Use of TANF Work-Oriented Sanctions in Illinois, New Jersey, and South Carolina. From Policy to Practice: Implementing TANF Sanctions

In most states, state law specifies the approach to sanctioning noncompliant TANF recipients. To ensure that all noncompliant families face the same penalty, states often specify in great detail the amount of the sanction, its duration, and the actions a TANF recipient must take to come into compliance. While it is relatively easy to catalogue state sanction policies, we know little about how sanctions are applied in practice and how their use varies. Federal law is silent on how TANF sanctions should be implemented. For example, we do not know if TANF staff routinely apply sanctions for all recipients immediately after a specified period of noncompliance or if they consider a client's circumstances before imposing a sanction. Similarly, we do not know what, if any, actions workers take to encourage compliance before imposing a sanction. To gain greater insight into how sanctions are used to promote participation in work activities, this chapter presents analyses of detailed case study data on the implementation of TANF sanctions in each of two welfare offices in the three study states.

Two fundamental research questions guide our analysis:

  • What is the relative importance of policies, administrative procedures, and worker discretion in determining how TANF sanctions are implemented?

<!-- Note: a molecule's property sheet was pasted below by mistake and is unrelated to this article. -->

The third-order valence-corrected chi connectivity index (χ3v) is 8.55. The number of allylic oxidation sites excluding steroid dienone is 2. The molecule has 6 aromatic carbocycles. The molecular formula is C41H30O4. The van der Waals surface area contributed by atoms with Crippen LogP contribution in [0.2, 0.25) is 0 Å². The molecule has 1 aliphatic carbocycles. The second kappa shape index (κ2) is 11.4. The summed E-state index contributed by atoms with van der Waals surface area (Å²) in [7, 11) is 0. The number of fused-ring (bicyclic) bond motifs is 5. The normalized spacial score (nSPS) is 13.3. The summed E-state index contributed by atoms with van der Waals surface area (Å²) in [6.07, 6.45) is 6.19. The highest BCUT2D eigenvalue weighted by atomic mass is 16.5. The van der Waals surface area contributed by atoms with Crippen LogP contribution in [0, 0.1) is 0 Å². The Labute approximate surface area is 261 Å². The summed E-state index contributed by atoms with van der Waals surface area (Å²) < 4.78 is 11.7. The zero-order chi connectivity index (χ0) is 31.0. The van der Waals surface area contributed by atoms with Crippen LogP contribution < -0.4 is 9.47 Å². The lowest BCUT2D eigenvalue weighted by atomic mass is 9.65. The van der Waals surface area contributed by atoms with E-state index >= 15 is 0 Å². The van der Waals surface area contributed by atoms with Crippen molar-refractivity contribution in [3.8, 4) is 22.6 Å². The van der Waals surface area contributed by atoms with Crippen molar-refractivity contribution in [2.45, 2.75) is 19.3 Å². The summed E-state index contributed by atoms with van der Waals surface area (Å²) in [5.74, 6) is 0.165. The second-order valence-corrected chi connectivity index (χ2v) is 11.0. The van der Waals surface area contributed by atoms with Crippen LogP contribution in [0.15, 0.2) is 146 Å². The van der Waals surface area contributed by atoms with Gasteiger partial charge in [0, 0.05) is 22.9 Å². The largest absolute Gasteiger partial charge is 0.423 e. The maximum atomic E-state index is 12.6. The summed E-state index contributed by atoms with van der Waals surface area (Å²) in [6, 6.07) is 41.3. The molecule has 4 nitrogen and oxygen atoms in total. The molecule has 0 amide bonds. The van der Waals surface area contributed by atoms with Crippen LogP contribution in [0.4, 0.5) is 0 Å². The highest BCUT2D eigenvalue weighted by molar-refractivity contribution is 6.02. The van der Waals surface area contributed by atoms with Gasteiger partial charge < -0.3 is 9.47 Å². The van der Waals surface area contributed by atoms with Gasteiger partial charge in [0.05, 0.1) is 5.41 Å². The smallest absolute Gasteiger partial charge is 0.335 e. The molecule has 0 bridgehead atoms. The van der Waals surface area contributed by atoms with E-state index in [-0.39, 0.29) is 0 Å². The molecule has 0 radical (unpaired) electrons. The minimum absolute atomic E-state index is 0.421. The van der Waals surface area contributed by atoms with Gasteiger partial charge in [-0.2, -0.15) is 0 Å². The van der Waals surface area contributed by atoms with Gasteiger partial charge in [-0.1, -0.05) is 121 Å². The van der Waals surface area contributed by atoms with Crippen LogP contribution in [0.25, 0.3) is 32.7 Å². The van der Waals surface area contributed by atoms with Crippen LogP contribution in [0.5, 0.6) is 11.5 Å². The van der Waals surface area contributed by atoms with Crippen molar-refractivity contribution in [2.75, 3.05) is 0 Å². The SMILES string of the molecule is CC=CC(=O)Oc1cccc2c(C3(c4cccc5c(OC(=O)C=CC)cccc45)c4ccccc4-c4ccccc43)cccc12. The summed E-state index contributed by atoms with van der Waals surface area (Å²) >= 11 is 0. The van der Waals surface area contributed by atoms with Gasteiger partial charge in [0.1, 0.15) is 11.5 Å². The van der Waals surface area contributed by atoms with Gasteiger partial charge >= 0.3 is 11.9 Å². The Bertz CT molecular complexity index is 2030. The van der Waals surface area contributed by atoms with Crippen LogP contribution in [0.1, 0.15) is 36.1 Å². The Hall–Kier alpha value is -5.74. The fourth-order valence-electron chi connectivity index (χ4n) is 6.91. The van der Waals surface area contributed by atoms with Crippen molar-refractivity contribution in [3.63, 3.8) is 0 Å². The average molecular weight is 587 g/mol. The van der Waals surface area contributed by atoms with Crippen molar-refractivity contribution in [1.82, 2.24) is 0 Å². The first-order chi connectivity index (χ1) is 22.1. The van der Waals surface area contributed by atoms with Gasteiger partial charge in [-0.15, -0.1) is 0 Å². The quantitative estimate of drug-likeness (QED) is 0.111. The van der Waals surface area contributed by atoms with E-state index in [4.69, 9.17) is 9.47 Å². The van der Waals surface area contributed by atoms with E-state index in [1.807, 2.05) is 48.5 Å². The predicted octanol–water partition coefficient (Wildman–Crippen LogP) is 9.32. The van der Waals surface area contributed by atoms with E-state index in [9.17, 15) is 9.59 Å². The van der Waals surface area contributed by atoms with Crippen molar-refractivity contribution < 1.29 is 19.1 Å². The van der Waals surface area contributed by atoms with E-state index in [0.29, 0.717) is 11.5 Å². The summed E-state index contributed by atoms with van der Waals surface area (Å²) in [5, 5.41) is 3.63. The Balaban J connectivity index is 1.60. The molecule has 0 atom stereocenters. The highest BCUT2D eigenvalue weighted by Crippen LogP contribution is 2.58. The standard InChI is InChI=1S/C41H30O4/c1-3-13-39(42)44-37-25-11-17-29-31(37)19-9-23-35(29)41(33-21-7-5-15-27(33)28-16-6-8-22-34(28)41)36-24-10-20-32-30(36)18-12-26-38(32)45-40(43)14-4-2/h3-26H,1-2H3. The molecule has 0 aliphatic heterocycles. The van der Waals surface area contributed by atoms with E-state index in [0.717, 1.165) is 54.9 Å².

• What influence do individual client circumstances have on the implementation of TANF sanctions?

To answer these questions, we divide the implementation of TANF sanctions into six tasks: (1) informing clients about work requirements and sanctions, (2) defining program expectations and requirements, (3) monitoring participation in work activities, (4) deciding whether to impose a sanction, (5) imposing a sanction, and (6) reengaging sanctioned recipients in program activities. We consider each of the tasks in the order in which they typically occur.

For the present analysis, we gathered information on the implementation of TANF sanctions from several sources and using various case study methods. In each local office, we conducted semistructured interviews with program administrators, eligibility workers, case managers, and employment services staff, reviewed a small number of cases, and examined written program materials and documents. Given that we conducted interviews with a small number of staff in only a few offices in states with different sanction approaches, it is difficult to make broad generalizations about many aspects of the implementation of TANF sanctions. The information presented in this chapter represents our efforts to identify common themes within and across offices based on the information provided to us. We acknowledge that there may be a broader range of approaches and perceptions about the challenges to implementation than we uncovered.

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